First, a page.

I find this an interesting question with an interesting and rather alarming connotation. “Pouring my life out,” is certainly how I can describe some of my actions and a way I have felt, particularly when despairing. I am not sure if Fowler meant this question to have the negative implication that I give it or not; but I am sure that the subtext of this question asks us: “and what does your answer suggest about what brings you meaning?” And further, “does this action bring you sustaining meaning?” All I can say to this is that I do not want to “pour my life out,” like water down a drain, for anything.
Later in his text Fowler asserts: “We do not commit ourselves—‘rest our hearts upon’—persons, causes, institutions or ‘gods’ because we ‘ought to.’” To which my initial reaction was: “Wan-na bet?”
I realize that Fowler is trying to create a normative (sharable and standard) definition for “good enough” faith, similar to the way many psychological theorists propose working definitions of what it means to have “mental health.” So perhaps my reaction was cynical. However, normative theories—even theories of faith—often problematically define the “normal,” based on exclusive standards that benefit and maintain the lifestyles of those with power and privilege.
Perhaps Fowler is trying to create a goal of faith when he suggests that: “We invest or devote ourselves because the other to which we commit has, for us, an intrinsic excellence or worth and because it promises to confer value on us.” Yet, this goal excludes much of my lived experience. Sometimes I devoted myself to the mirrors of abuse, as a method of survival. Sometimes I have set my heart upon the potential for worth—does this make me an outsider to “good enough” faith? An outsider to “faith?”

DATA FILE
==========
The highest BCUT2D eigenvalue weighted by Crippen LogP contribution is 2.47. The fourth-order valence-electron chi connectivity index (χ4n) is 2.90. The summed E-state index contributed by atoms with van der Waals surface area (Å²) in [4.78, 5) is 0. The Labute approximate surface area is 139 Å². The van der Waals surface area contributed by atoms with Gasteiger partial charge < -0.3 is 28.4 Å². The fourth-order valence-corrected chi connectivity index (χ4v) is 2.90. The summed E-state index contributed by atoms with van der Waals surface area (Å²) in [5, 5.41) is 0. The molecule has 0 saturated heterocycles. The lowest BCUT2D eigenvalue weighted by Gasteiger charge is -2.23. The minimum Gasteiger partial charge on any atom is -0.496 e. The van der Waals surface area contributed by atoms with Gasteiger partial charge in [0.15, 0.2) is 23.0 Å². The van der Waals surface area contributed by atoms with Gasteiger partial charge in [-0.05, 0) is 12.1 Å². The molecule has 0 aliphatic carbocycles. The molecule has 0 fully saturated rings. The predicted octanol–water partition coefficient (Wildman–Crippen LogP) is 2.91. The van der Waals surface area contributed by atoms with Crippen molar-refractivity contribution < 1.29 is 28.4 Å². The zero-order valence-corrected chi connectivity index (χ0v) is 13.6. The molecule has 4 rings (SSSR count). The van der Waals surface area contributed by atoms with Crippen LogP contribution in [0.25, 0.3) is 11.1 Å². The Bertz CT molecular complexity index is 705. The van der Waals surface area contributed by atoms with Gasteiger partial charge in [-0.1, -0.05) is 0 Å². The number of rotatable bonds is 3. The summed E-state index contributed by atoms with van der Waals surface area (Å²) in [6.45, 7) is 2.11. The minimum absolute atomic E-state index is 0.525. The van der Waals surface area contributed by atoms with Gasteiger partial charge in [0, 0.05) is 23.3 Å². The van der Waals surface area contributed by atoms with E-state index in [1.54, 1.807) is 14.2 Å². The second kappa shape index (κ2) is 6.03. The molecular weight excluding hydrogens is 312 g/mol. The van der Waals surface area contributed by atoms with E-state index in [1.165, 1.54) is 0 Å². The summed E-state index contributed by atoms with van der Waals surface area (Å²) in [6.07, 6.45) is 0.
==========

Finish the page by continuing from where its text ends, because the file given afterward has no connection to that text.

I find more hope in Fowler’s assertion that faith is a relational action—something that we do. This reminds me of theologian Carter Heyward’s definition of faith in her book, Saving Jesus From Those Who Are Right. She asserts: “Faith is a revolutionary spiritual struggle toward social and personal transformations of power.”
Faith as an action also affirms guest contributer, Kate Stoltzfus’s statement on this blog two weeks ago: “Faith Doesn’t Need Walls.”
I am still working on my definition of faith. What teaching this class is teaching me, is that I need to consider the actions that supported meaning-making in my own stories of surviving and thriving as I do this work.
How are you defining faith? How are you defining what’s “good enough?”
 James Fowler, Stages of Faith: The Psychology of Human Development and the Quest for Meaning, Harper One: New York, 1981: 3.
 Fowler: 18.
 Fowler: 18. It is important to note here that Fowler talks about trusting an excellent “other,” as it is indicative of his focus on transcendence. Influenced strongly by his Christian world-view and Western philosophical traditions, Fowler privileges transcendent universal meanings, or ‘objective truths,’ that are common—he asserts—to all human beings. This idea of separate truth (or divinity) is highly debated; and not a neutral position.
 Fowler: 16.
 Carter Heyward, Saving Jesus From Those Who Are Right: rethinking what it means to be Christian, Fortress Press: Minneapolis, 1999: 68 (emphasis hers).
Sara Frykenberg, Ph.D.: Graduate of the women studies in religion program at Claremont Graduate University, Sara’s research considers the way in which process feminist theo/alogies reveal a kind transitory violence present in the liminal space between abusive paradigms and new non-abusive creations: a counter-necessary violence. In addition to her feminist, theo/alogical and pedagogical pursuits, Sara is also an avid fan of science fiction and fantasy literature, and a level one Kundalini yoga teacher.